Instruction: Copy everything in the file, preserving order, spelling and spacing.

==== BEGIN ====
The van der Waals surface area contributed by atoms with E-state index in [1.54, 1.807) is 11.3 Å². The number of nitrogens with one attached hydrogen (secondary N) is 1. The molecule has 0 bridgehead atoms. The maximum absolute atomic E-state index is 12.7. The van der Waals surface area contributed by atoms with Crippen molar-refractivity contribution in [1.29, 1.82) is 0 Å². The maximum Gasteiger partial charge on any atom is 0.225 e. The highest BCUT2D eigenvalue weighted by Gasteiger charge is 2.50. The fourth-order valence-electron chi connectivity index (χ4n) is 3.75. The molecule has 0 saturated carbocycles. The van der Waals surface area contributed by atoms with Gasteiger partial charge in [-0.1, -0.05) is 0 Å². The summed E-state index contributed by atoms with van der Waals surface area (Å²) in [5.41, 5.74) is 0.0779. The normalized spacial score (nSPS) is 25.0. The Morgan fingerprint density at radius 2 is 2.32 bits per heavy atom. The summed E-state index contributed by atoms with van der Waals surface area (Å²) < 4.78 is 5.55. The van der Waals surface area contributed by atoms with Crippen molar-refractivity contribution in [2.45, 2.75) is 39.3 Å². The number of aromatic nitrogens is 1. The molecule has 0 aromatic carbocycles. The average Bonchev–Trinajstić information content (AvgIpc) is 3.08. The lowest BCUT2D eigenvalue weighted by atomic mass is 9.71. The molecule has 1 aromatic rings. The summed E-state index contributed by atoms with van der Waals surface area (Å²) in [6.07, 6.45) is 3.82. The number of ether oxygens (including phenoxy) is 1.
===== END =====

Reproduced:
The van der Waals surface area contributed by atoms with E-state index in [1.54, 1.807) is 11.3 Å². The number of nitrogens with one attached hydrogen (secondary N) is 1. The molecule has 0 bridgehead atoms. The maximum absolute atomic E-state index is 12.7. The van der Waals surface area contributed by atoms with Crippen molar-refractivity contribution in [1.29, 1.82) is 0 Å². The maximum Gasteiger partial charge on any atom is 0.225 e. The highest BCUT2D eigenvalue weighted by Gasteiger charge is 2.50. The fourth-order valence-electron chi connectivity index (χ4n) is 3.75. The molecule has 0 saturated carbocycles. The van der Waals surface area contributed by atoms with Gasteiger partial charge in [-0.1, -0.05) is 0 Å². The summed E-state index contributed by atoms with van der Waals surface area (Å²) in [5.41, 5.74) is 0.0779. The normalized spacial score (nSPS) is 25.0. The Morgan fingerprint density at radius 2 is 2.32 bits per heavy atom. The summed E-state index contributed by atoms with van der Waals surface area (Å²) < 4.78 is 5.55. The van der Waals surface area contributed by atoms with Crippen molar-refractivity contribution in [2.45, 2.75) is 39.3 Å². The number of aromatic nitrogens is 1. The molecule has 0 aromatic carbocycles. The average Bonchev–Trinajstić information content (AvgIpc) is 3.08. The lowest BCUT2D eigenvalue weighted by atomic mass is 9.71. The molecule has 1 aromatic rings. The summed E-state index contributed by atoms with van der Waals surface area (Å²) in [6.07, 6.45) is 3.82. The number of ether oxygens (including phenoxy) is 1.